Degree Name

Master of Engineering (Research)


School of Electricial, Computer and Telecommunications Engineering - Faculty of Informatics


To date, researchers have proposed many vehicular networks in which cars or buses act as a mechanical backhaul for transporting data. For example, a bus can be retrofitted with a computer and wireless card to automatically ferry data to/from rural villages without Internet connectivity. Alternatively, a person carrying a portable storage device can be used to link geographically disparate networks. These examples of challenged networks are characterized by frequent disruptions, long delays, and/or intermittent connectivity.

This thesis proposes TrainNet, a vehicular network that uses trains to transport latency insensitive data. TrainNet augments a railway network by equipping stations and trains with mass storage devices; e.g., a rack of portable hard disks. TrainNet has two applications. First, it provides a low cost, very high bandwidth link that can be used to deliver non real-time data. In particular, cable TV operators can use TrainNet to meet the high bandwidth requirement associated with Video on Demand (VoD) services. Moreover, TrainNet is able to meet this requirement easily because its links are scalable, meaning their capacity can be increased inexpensively due to the continual fall of hard disk price. Secondly, TrainNet provides an alternative, economically viable, broadband solution to rural regions that are reachable via a railway network. Therefore, using TrainNet, rural communities will be able to gain access to bandwidth intensive digital contents such as music, video, television programs, and movies cheaply.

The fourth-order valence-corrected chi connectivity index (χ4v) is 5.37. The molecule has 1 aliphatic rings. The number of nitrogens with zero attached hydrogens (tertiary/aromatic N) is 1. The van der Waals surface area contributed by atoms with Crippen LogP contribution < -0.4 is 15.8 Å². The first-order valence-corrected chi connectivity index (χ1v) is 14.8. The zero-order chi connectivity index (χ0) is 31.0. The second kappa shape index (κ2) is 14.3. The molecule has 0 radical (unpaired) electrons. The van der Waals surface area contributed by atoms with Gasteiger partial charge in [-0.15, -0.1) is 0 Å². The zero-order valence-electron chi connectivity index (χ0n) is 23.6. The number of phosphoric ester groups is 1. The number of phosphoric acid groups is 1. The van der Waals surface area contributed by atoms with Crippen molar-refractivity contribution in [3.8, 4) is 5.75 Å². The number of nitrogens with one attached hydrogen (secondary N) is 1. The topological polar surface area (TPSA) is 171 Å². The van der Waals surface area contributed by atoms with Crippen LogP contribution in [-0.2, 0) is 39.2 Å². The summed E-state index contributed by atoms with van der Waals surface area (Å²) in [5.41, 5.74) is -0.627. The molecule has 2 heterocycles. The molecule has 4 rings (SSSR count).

A key problem in TrainNet is resource scheduling. This problem arises because stations compete for the fixed storage capacity on each train. To this end, this thesis is the first to propose three max-min scheduling algorithms, namely LMMF, WGMMF and GMMF, for use in challenged networks. These algorithms arbitrate the hard disk space among competing stations using local traffic information at each station, or those from other stations. To study these algorithms, the Unified Modeling Language (UML) is first used to construct a model of TrainNet, before a simulator is constructed using the DESMO-J framework. The resulting TrainNet simulator is then used to investigate the behavior of said max-min algorithms in scenarios with realistic traffic patterns. Results show that while LMMF is the fairest algorithm, it results in data loss and has the longest mean delay, the lowest average throughput, and the lowest hard disk utilization. Furthermore, Jain’s fairness index shows WGMMF to be the least fair algorithm. However, it avoids data loss as is the case with GMMF, and achieves the best performance in terms of mean delay, averaged throughput, and hard disk utilization.

02Whole.pdf (1025 kB)



Unless otherwise indicated, the views expressed in this thesis are those of the author and do not necessarily represent the views of the University of Wollongong.